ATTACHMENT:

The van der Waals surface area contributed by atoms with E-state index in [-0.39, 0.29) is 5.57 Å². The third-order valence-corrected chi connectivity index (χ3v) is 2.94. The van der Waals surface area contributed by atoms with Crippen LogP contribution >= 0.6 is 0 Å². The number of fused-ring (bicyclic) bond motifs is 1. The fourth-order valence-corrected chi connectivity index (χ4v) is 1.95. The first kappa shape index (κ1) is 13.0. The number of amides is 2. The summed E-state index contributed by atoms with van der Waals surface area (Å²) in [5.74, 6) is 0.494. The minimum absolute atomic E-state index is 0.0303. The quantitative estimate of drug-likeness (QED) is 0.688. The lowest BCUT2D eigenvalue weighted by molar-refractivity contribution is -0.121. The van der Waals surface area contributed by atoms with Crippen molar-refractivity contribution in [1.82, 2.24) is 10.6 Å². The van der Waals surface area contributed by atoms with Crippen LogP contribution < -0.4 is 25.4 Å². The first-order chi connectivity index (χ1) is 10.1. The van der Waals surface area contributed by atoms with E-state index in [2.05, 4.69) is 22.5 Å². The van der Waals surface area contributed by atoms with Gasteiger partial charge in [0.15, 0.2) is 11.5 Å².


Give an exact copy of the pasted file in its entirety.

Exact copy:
The van der Waals surface area contributed by atoms with E-state index in [-0.39, 0.29) is 5.57 Å². The third-order valence-corrected chi connectivity index (χ3v) is 2.94. The van der Waals surface area contributed by atoms with Crippen LogP contribution >= 0.6 is 0 Å². The number of fused-ring (bicyclic) bond motifs is 1. The fourth-order valence-corrected chi connectivity index (χ4v) is 1.95. The first kappa shape index (κ1) is 13.0. The number of amides is 2. The summed E-state index contributed by atoms with van der Waals surface area (Å²) in [5.74, 6) is 0.494. The minimum absolute atomic E-state index is 0.0303. The quantitative estimate of drug-likeness (QED) is 0.688. The lowest BCUT2D eigenvalue weighted by molar-refractivity contribution is -0.121. The van der Waals surface area contributed by atoms with Crippen molar-refractivity contribution in [1.82, 2.24) is 10.6 Å². The van der Waals surface area contributed by atoms with Crippen LogP contribution < -0.4 is 25.4 Å². The first-order chi connectivity index (χ1) is 10.1. The van der Waals surface area contributed by atoms with E-state index in [2.05, 4.69) is 22.5 Å². The van der Waals surface area contributed by atoms with Gasteiger partial charge in [0.15, 0.2) is 11.5 Å².